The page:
Mall me­mo­rial spon­sors face mon­u­men­tal land crunch

The Washington Times Weekly - - National - BY VALERIE RICHARD­SON

Move over, Abra­ham, Martin and Tom: More memo­ri­als are seek­ing space on and near the Na­tional Mall as their spon­sors seek to en­sure that hon­or­ing the past never gets old.

The lat­est project vy­ing for turf in the coun­try’s most ex­clu­sive real estate dis­trict is the Global War on Ter­ror Me­mo­rial, which got off to a fast start last week with a $1 mil­lion do­na­tion from NewDay USA to­ward a goal of rais­ing $40 mil­lion to $50 mil­lion in seven years.

“We did it be­cause it’s crit­i­cally im­por­tant that we rec­og­nize those who have served and those who have made the sac­ri­fice — many the ul­ti­mate sac­ri­fice — to main­tain the free­doms and val­ues we cher­ish in this coun­try,” said Thomas C. Lynch, a re­tired rear ad­mi­ral and ex­ec­u­tive chair­man of NewDay, a mort­gage lend­ing com­pany for vet­er­ans.

Other high-vis­i­bil­ity projects in the pipe­line in­clude those com­mem­o­rat­ing former Pres­i­dents John Adams and Dwight D. Eisen­hower, the dough­boys of World War I, the Peace Corps and those who fought in Op­er­a­tion Desert Storm against Iraq.

Can you ever have too many mon­u­ments? Congress thought so when it passed the 1986 Com­mem­o­ra­tive Works Act, es­tab­lish­ing rules aimed at curb­ing me­mo­rial creep, then amended it in 2003 to block ad­di­tional struc­tures from the grassy axis cen­tered on the Wash­ing­ton Mon­u­ment, known as the Re­serve.

“What ev­ery­one knows as ‘the Mall’ is part of the Re­serve,” said Glenn DeMarr, Na­tional Park Ser­vice project man­ager.

Ex­cep­tions were made for two projects al­ready un­der­way: the Martin Luther King Jr. Me­mo­rial, which was com­pleted in 2011, and the Viet­nam Vet­er­ans Me­mo­rial Vis­i­tors Cen­ter, which is await­ing con­struc­tion.

De­spite con­cerns that the el­e­gant Mall area will be­come “clut­tered with com­mem­o­ra­tive bric-a-brac,” as colum­nist Ge­orge F. Will put it, tourists aren’t com­plain­ing.

The mon­u­ments con­tinue to be huge draws. The Lin­coln Me­mo­rial at­tracted 7.9 mil­lion vis­i­tors in 2016, sur­pass­ing even the peren­nial fa­vorite Na­tional Air and Space Mu­seum, fol­lowed by the Viet­nam Vet­er­ans Me­mo­rial, with 5.3 mil­lion, and the Na­tional World War II Me­mo­rial, with 4.8 mil­lion, ac­cord­ing to the Na­tional Park Ser­vice.

Of the ma­jor new projects, the fur­thest along is the Dwight D. Eisen­hower Me­mo­rial, an am­bi­tious 4-acre trib­ute at the base of Capi­tol Hill that is ex­pected to break ground be­fore the end of the year af­ter 18 years of plan­ning, fundrais­ing, per­mit­ting and bat­tles over de­sign.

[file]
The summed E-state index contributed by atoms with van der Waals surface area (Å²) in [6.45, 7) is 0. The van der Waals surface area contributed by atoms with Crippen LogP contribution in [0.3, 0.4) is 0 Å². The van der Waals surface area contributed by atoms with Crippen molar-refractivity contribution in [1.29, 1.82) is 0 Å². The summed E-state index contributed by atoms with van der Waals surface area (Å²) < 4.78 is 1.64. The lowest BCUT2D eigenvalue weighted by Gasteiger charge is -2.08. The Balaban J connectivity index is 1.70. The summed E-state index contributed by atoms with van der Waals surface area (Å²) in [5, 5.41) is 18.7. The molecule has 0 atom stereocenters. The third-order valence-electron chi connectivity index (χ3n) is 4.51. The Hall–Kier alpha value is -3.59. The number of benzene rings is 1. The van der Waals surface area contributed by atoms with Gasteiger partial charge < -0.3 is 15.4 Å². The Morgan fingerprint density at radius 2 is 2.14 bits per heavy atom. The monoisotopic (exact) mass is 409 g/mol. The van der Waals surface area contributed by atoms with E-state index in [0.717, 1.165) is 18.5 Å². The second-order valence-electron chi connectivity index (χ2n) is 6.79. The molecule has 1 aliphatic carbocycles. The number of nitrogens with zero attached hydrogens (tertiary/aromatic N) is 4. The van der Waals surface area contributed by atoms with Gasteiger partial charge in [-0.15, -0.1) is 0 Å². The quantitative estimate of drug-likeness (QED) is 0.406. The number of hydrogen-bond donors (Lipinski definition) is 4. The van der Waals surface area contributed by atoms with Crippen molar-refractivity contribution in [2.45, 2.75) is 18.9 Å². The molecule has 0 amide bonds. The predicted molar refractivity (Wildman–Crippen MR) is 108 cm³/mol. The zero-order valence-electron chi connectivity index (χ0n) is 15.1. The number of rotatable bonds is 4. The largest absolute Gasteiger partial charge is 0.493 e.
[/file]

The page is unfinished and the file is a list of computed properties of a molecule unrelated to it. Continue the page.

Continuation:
The me­mo­rial is be­ing built on a park be­tween the Na­tional Air and Space Mu­seum, Ed­u­ca­tion De­part­ment, Fed­eral Avi­a­tion Ad­min­is­tra­tion and Health and Hu­man Ser­vices De­part­ment, all of which have sig­nif­i­cance for the former pres­i­dent.

“We’re in the fi­nal throes,” said Chris Kel­ley Cimko, spokes­woman for the Eisen­hower Me­mo­rial Com­mis­sion.

The global war on ter­ror­ism may be the new­est cam­paign, but in some ways that’s an ad­van­tage. It’s eas­ier to raise money and in­ter­est for memo­ri­als that still res­onate with Amer­i­cans, said An­drew J. Bren­nan, founder and ex­ec­u­tive di­rec­tor of the Global War on Ter­ror Me­mo­rial Foun­da­tion.

“That is one of the rea­sons the World War I Me­mo­rial is hav­ing trou­ble rais­ing the money, be­cause even though it’s been ap­proved, the fun­ders say, ‘We rec­og­nize what was done in that gen­er­a­tion and what they did on be­half of the coun­try,’ but there is lit­er­ally no one alive who can speak to the oral his­tory and be con­nected to the me­mo­rial,” said Mr. Bren­nan.

A ‘de­cid­edly dif­fer­ent’ war

Un­der the law, plan­ning for war memo­ri­als can­not be­gin un­til 10 years af­ter the end of the con­flict, but Congress sus­pended the re­quire­ment for the war on ter­ror, sparked by the 9/11 at­tacks in 2001 but with no end in sight. The amor­phous na­ture of the ter­ror­ism strug­gle, span­ning bat­tle­fields around the world and fought as much through covert ac­tion and spe­cial op­er­a­tions, also proved chal­lenge for me­mo­rial back­ers.

Rep. Tom McClin­tock, Cal­i­for­nia Repub­li­can, said in a July 28 floor speech on be­half of the me­mo­rial that the war, al­ready the long­est con­flict in U.S. his­tory, “has been fought in a de­cid­edly dif­fer­ent way than our past wars.”

“We should re­mem­ber that many of our na­tion’s he­roes from World War II never lived to see the com­ple­tion of the World War II Me­mo­rial — which was com­pleted 59 years af­ter the end of that con­flict,” Mr. McClin­tock said.

Win­ning con­gres­sional ap­proval is only the first step. Foun­da­tions spend years and even decades rais­ing pri­vate do­na­tions for the memo­ri­als, se­lect­ing de­signs and work­ing with the Na­tional Park Ser­vice, Na­tional Cap­i­tal Me­mo­rial Ad­vi­sory Com­mis­sion and Com­mis­sion of Fine Arts.

The leg­is­la­tion gives foun­da­tions seven years to com­plete the process, but they can and of­ten do ap­ply for ex­ten­sions. The Adams Foun­da­tion has been rais­ing money for a me­mo­rial to the na­tion’s second pres­i­dent since 2001. Plan­ning for the Eisen­hower project be­gan in 1999.

The Re­serve may be off lim­its, but that doesn’t mean new memo­ri­als can’t be neigh­bors. The Peace Corps com­mem­o­ra­tive work is slated for a park less than two blocks from the Na­tional Mall ad­ja­cent to First Street, C Street and Louisiana Av­enue.

It’s still early, but Mr. Bren­nan has his eye on sev­eral plots, in­clud­ing one just north of the Lin­coln Me­mo­rial within Area 1, lo­cated on the pe­riph­ery of the Re­serve. a

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